The enormity of the challenge cannot be denied as around 50 per cent of the six lakh villages have very poor social and physical infrastructural facilities. The SAGY has been the right beginning and it remains to be seen how many villages could be adopted and whether there is proper planning before the execution of the schemes for integrated' development. One needs to be optimistic as after a long time, the government has thought of an integrated plan of village development.

In the realm of financial inclusion, the PMJDY has helped the poor and the economically weaker sections from being exploited by unscrupulous moneylenders. As is widely regarded, this Yojana lies at the core of the development philosophy of 'Sab Ka 5ath, 5ab Ka Vikas' and is possibly the biggest Last but not the least, the decision ensures to construct 2.95 crore houses in rural areas under its ambitious 'Housing for AII' by 2022 scheme. The government is expected to spend nearly Rs 81,975 crore over construction of the one crore houses in the first three years of the Pradhan Mantri Awcos Yojana-Gramin under which, it will provide financial assistance of Rs 1.20 lakh to those living in plain areas and Rs 1.30 lakh to those in "hilly and difficult" areas. One may mention here that the government had promised in its election manifesto to provide a 'pucca' house for every family bv the 75th anniversary of independence.

The urban bias in Indian planning has to be reversed with focus being on the growth of rural and semi-urban areas and strengthening the local economy. But unfortunately, the rural sector has not got the necessary attention and rural infrastructure, in most cases is still quite poor. Whether it is roads or power, though some achievements have been manifested in the last decade, a lot remains to be done.

There can be no denying that the opportunity cost of the city dwellers is high compared to the rather modest outlays required to upgrade the standards of living of agricultural labourers and create opportunities in agro-based industry, cottage industry and the like. There have not been serious attempts at urbanizing the countryside and what is still lacking in India - and also other countries of South Asia - are deficient and inadequate health and educational facilities. Though in recent years, the rural sector has received the much needed attention and a fair share of resources, but the requirement of physical and social infrastructural development are much more.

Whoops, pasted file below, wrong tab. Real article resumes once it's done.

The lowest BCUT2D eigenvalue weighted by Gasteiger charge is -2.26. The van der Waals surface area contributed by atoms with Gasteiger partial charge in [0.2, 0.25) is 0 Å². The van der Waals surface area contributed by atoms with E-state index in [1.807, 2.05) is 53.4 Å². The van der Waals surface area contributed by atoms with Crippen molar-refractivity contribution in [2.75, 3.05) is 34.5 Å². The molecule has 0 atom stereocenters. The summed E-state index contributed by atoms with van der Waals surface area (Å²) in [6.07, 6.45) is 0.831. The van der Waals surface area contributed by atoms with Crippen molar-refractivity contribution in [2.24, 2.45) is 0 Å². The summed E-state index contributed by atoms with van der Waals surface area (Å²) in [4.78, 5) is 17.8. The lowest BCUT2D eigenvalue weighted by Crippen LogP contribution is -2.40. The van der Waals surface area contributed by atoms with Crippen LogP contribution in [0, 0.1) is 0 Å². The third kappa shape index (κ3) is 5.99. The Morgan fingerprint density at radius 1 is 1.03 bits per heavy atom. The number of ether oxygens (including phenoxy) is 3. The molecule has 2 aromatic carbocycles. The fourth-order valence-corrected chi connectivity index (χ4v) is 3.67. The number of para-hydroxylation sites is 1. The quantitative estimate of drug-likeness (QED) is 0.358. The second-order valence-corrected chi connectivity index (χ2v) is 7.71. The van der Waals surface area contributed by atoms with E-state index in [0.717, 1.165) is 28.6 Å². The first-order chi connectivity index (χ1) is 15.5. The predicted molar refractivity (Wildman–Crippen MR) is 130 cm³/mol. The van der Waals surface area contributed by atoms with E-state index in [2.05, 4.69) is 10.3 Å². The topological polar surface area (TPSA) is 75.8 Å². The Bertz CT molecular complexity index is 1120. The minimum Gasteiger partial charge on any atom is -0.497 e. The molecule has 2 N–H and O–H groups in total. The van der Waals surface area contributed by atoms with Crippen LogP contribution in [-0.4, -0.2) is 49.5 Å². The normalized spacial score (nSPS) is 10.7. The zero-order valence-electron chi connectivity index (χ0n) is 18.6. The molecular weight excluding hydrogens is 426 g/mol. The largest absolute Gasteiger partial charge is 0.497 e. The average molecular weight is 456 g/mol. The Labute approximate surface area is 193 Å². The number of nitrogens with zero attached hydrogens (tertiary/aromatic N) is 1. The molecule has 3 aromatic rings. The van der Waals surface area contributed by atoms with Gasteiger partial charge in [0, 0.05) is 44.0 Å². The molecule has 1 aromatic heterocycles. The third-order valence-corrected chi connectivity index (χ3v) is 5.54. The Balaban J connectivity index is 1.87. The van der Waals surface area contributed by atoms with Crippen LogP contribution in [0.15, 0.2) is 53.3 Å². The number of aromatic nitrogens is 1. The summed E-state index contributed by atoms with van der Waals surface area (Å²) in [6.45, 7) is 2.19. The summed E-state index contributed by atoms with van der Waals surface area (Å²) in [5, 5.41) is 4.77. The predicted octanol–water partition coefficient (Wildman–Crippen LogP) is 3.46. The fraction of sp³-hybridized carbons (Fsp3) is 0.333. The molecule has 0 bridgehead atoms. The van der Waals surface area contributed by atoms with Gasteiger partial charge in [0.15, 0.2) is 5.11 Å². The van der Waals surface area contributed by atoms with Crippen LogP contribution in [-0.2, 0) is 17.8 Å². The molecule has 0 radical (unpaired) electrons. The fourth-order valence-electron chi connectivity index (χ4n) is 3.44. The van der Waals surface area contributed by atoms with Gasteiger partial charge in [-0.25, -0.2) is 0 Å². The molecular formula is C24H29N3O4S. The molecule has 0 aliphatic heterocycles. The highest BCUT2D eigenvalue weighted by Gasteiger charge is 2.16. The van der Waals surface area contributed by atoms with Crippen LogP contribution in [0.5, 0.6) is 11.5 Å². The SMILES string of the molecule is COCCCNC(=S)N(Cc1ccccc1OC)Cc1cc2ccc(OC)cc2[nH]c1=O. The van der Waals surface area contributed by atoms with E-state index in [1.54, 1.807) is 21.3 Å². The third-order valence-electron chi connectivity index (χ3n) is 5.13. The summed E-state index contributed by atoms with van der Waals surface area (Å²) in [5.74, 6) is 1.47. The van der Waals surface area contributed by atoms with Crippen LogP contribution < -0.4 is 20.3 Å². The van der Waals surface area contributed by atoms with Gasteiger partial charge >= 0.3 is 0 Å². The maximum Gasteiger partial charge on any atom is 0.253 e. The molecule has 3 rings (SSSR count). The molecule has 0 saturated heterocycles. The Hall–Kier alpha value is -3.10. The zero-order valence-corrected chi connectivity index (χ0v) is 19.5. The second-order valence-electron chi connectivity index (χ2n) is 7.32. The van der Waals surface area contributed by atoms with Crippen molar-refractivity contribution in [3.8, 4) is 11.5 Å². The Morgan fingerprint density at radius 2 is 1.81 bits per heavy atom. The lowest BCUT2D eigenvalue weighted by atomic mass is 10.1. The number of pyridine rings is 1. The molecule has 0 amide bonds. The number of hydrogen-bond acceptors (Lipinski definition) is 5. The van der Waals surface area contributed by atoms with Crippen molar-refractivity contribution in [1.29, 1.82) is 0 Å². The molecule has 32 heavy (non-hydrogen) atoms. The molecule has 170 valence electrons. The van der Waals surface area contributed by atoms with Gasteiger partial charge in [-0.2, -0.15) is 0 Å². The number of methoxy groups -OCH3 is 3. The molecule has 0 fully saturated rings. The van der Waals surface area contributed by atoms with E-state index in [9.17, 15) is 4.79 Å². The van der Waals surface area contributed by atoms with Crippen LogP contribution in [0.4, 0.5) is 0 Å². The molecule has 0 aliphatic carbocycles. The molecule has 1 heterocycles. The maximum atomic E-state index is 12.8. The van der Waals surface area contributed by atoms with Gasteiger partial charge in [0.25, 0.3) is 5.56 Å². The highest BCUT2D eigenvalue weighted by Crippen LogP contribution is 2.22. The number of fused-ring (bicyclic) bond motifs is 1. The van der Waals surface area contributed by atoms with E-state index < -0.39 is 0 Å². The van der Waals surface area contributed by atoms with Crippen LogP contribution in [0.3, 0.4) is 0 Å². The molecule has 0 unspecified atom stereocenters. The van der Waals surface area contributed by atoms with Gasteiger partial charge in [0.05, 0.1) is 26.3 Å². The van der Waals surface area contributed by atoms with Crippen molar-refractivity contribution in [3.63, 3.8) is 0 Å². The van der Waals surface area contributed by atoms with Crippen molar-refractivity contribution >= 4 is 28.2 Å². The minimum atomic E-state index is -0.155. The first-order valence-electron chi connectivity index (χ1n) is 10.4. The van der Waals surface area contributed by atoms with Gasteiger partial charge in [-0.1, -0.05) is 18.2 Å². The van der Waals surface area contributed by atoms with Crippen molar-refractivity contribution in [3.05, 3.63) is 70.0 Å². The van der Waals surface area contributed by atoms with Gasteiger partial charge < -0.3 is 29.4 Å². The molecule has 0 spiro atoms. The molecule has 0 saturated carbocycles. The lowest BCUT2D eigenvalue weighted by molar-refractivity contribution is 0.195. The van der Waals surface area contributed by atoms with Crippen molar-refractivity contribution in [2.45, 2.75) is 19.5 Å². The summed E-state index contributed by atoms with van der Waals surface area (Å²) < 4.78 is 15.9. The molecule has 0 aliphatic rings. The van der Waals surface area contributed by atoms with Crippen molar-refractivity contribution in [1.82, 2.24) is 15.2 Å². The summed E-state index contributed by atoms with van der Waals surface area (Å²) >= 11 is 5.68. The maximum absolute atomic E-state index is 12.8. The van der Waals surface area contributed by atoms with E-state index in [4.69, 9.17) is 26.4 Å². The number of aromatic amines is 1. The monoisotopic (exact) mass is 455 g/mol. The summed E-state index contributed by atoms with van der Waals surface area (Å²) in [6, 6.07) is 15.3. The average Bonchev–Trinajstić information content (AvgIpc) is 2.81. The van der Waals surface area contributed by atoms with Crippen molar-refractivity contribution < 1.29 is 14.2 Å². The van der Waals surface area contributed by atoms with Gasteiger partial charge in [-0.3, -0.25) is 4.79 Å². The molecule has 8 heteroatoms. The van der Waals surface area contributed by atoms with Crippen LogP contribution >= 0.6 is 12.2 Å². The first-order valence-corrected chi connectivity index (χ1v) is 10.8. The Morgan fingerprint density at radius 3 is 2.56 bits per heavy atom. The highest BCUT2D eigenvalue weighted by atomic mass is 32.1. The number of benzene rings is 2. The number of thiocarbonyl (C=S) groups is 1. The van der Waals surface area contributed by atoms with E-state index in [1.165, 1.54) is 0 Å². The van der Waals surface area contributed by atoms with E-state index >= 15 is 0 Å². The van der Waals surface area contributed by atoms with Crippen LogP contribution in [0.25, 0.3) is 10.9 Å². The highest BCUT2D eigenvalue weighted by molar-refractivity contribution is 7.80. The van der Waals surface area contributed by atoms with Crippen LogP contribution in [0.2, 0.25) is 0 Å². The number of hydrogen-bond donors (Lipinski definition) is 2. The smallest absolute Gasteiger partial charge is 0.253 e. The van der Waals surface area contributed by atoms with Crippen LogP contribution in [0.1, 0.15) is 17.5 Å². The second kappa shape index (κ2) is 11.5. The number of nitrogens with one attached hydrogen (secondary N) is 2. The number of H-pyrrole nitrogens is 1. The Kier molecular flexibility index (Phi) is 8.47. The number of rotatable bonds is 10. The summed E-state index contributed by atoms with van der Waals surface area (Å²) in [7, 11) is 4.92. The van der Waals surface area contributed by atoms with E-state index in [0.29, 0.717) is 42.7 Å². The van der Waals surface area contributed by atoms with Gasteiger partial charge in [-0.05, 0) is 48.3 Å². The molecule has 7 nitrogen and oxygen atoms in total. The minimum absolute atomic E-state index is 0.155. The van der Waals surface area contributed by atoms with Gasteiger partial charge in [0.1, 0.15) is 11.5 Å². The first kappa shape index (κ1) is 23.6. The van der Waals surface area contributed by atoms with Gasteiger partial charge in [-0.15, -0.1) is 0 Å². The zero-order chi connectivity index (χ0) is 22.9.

The report of the independent International Commission of Peace and Food, chaired by Dr. M. S. Swaminathan, which argued the goal of one billion jobs was achieveable in ten years through a low-cost strategy of using agriculture as an engine of growth. According to the report, about half of the jobs (45 million) would be generated on farms by: (i) raising productivity through imposed management of micro-nutrients and water, (ii) expanding the total irrigated area, (iii) emphasizing on more labour- intensive commercial crops such as sugar, cotton, fruits and vegetables, sericulture and aquaculture, (iv) reclamation of wasteland for forestry and (v) increasing subsidiary incomes from animal husbandry and poultry. The multiplier effect of increased rural incomes was expected to create another 45 million rural and urban jobs in industry and services.

A proper development strategy, which does not emulate the Western model, where population is much less and resources are abundant - has already been in place and proper achieving of targets through good and efficient governance is now called for. The problems of the aam janta living below the poverty line and those struggling for an existence have to be given the top most priority through rejuvenation of the rural sector, which may not necessarily help in high GDP growth, but would have a grass root effect in boosting up incomes of the economically weaker sections and the poor.

There is very little point in just going for high GDP growth with heavy mechanization and industrialization without any direct effect on the masses. Development has to be balanced in such a way that both industrialization - specially labour intensive small and micro industries - and agriculture move side by side so that the total effect is sustainable and beneficial for the common people.